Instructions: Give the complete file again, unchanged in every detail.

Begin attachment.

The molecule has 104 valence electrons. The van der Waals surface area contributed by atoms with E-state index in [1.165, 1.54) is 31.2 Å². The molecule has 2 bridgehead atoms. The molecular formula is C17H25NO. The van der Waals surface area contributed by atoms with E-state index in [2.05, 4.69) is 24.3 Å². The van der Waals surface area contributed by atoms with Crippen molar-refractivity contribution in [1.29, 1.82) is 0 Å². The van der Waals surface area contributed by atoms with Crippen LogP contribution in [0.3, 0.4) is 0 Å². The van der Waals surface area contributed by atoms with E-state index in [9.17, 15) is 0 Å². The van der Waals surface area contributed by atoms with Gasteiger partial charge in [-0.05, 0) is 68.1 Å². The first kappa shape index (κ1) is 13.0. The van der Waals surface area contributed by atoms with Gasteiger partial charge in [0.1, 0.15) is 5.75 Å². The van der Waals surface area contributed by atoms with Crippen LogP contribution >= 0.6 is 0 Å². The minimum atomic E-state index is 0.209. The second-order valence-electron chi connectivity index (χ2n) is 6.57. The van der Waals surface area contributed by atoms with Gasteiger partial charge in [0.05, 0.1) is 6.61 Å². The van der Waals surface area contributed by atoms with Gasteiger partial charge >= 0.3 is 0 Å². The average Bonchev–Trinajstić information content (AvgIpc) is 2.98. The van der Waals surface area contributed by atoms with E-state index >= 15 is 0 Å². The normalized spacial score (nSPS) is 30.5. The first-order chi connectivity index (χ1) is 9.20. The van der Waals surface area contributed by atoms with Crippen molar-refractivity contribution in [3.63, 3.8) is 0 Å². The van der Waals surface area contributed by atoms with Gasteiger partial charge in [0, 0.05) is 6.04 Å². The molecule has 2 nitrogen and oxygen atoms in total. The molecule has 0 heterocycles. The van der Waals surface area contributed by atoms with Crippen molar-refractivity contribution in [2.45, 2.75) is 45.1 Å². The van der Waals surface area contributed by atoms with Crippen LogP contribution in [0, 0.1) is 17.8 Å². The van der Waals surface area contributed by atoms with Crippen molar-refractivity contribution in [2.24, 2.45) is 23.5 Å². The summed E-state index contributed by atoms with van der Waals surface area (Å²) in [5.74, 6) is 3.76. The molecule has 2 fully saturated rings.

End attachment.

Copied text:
The molecule has 104 valence electrons. The van der Waals surface area contributed by atoms with E-state index in [1.165, 1.54) is 31.2 Å². The molecule has 2 bridgehead atoms. The molecular formula is C17H25NO. The van der Waals surface area contributed by atoms with E-state index in [2.05, 4.69) is 24.3 Å². The van der Waals surface area contributed by atoms with Crippen molar-refractivity contribution in [1.29, 1.82) is 0 Å². The van der Waals surface area contributed by atoms with Crippen LogP contribution in [0.3, 0.4) is 0 Å². The van der Waals surface area contributed by atoms with E-state index in [9.17, 15) is 0 Å². The van der Waals surface area contributed by atoms with Gasteiger partial charge in [-0.05, 0) is 68.1 Å². The first kappa shape index (κ1) is 13.0. The van der Waals surface area contributed by atoms with Gasteiger partial charge in [0.1, 0.15) is 5.75 Å². The van der Waals surface area contributed by atoms with Crippen LogP contribution >= 0.6 is 0 Å². The minimum atomic E-state index is 0.209. The second-order valence-electron chi connectivity index (χ2n) is 6.57. The van der Waals surface area contributed by atoms with Gasteiger partial charge in [0.05, 0.1) is 6.61 Å². The van der Waals surface area contributed by atoms with Gasteiger partial charge >= 0.3 is 0 Å². The average Bonchev–Trinajstić information content (AvgIpc) is 2.98. The van der Waals surface area contributed by atoms with E-state index >= 15 is 0 Å². The normalized spacial score (nSPS) is 30.5. The first-order chi connectivity index (χ1) is 9.20. The van der Waals surface area contributed by atoms with Crippen molar-refractivity contribution in [3.63, 3.8) is 0 Å². The van der Waals surface area contributed by atoms with Gasteiger partial charge in [0, 0.05) is 6.04 Å². The molecule has 2 nitrogen and oxygen atoms in total. The molecule has 0 heterocycles. The van der Waals surface area contributed by atoms with Crippen molar-refractivity contribution in [2.45, 2.75) is 45.1 Å². The van der Waals surface area contributed by atoms with Crippen LogP contribution in [0, 0.1) is 17.8 Å². The van der Waals surface area contributed by atoms with Crippen molar-refractivity contribution in [2.24, 2.45) is 23.5 Å². The summed E-state index contributed by atoms with van der Waals surface area (Å²) in [5.74, 6) is 3.76. The molecule has 2 fully saturated rings.